John Thompson: Back in the CEO saddle

Catching up with Thompson is not what you’d expect. No fancy restaurant — just a popular burger joint in Palo Alto (he has a weakness for greasy spoons). No thoroughly parsed statements — rather, a candid assessment of all topics presented.

“After Symantec, I was not planning on running a company,” Thompson recalls. “But some of my fellow investors in Virtual Instruments came to me and said, ‘John, you gotta run it. Make our investment work. Take us public.’ 

“Well, that was an interesting challenge. So, I agreed to do it as long as they needed me.”

That was three years ago. Today, that interesting challenge is galloping toward what most close observers think is an approximately two-year path to an IPO.

Virtual Instruments is pioneering a concept called “Infrastructure Performance Management,” or IPM. With so many applications being deployed by companies, so many different pieces of hardware and so many “Bring your own device” products on the edge, the question is not whether each layer is working efficiently. Instead, the question is whether all those pieces are playing efficiently together. So, Virtual Instruments offers to manage all the systems, and all the interplay between them, in the most cost-efficient way. Estimates say it will be a $9 billion market within two years.

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And business is good.

Roughly one-third of the Fortune 100 are using the company’s services. Earlier this year, the company was listed as No. 3 on the Forbes annual ranking of America’s Most Promising Companies — a list of 100 privately held, high-growth companies with bright futures.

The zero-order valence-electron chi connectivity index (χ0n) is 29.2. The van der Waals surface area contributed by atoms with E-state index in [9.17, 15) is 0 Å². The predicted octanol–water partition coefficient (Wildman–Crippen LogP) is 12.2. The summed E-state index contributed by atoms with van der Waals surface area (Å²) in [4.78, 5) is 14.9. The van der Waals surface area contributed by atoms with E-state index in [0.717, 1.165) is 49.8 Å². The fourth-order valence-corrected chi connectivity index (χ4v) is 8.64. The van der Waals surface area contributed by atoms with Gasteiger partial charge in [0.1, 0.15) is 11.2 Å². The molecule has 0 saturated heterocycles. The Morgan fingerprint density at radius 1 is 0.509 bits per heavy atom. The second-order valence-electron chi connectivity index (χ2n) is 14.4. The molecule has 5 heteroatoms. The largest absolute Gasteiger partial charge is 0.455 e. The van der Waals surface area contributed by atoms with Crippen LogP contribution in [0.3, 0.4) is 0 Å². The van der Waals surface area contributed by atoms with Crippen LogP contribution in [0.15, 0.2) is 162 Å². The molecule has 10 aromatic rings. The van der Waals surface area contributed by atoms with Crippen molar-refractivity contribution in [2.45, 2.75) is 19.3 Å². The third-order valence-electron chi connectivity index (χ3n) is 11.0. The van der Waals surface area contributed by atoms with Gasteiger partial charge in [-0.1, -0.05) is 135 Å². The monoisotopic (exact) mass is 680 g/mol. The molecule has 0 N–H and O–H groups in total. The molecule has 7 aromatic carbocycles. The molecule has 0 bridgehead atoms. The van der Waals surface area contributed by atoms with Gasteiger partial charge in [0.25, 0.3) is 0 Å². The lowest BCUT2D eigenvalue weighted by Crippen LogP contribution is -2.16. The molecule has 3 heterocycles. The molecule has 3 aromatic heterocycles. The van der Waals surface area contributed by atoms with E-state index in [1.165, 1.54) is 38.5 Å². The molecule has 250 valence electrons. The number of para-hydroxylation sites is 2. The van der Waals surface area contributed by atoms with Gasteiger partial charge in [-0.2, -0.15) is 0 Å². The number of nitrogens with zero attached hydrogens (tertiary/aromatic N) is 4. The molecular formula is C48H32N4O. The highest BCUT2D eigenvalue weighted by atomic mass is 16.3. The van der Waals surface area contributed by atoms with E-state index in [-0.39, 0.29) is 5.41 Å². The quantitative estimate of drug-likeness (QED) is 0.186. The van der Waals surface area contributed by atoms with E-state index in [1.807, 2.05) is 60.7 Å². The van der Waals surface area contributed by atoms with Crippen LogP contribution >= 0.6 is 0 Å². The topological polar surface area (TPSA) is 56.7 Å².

And somehow, while coolly balancing that in one hand, Thompson manages to juggle an increasing workload as an outside director of Microsoft. After 18 months in service, he was asked by his fellow board members to chair the search committee to find the next Microsoft CEO. 

It’s no small task, but one that Thompson keeps in perspective.

“Microsoft is an amazing company, with amazing people,” he observes. “We are going through a process to find a leader extraordinary enough to come in and continue building the Microsoft story.”

With both a fast-growing company and an iconic one on his plate, Thompson has not had as much time for another passion — public policy. But that doesn’t mean he is without opinion.

I asked him to name three things he would recommend to policymakers. He paused only slightly before rattling off his list.

“First, we have to find a way to get some of the corporate cash back to America. It is stranded overseas, and it could be put to work back home.

“Second, we’ve got to protect innovative companies from litigious patent trolls.

“Third, we’ve got to resist regulatory initiatives that would make it harder to get capital in the hands of promising young companies.”

A pretty good list in a very short time, as befits a very busy man in the middle of his lunch.

The Hon. Phillip Bond is former undersecretary of Commerce for Technology and former CEO of TechAmerica, a tech trade association. Today he is CEO of Bond & Associates, Inc. a technology-focused government relations firm with offices in Washington and Silicon Valley.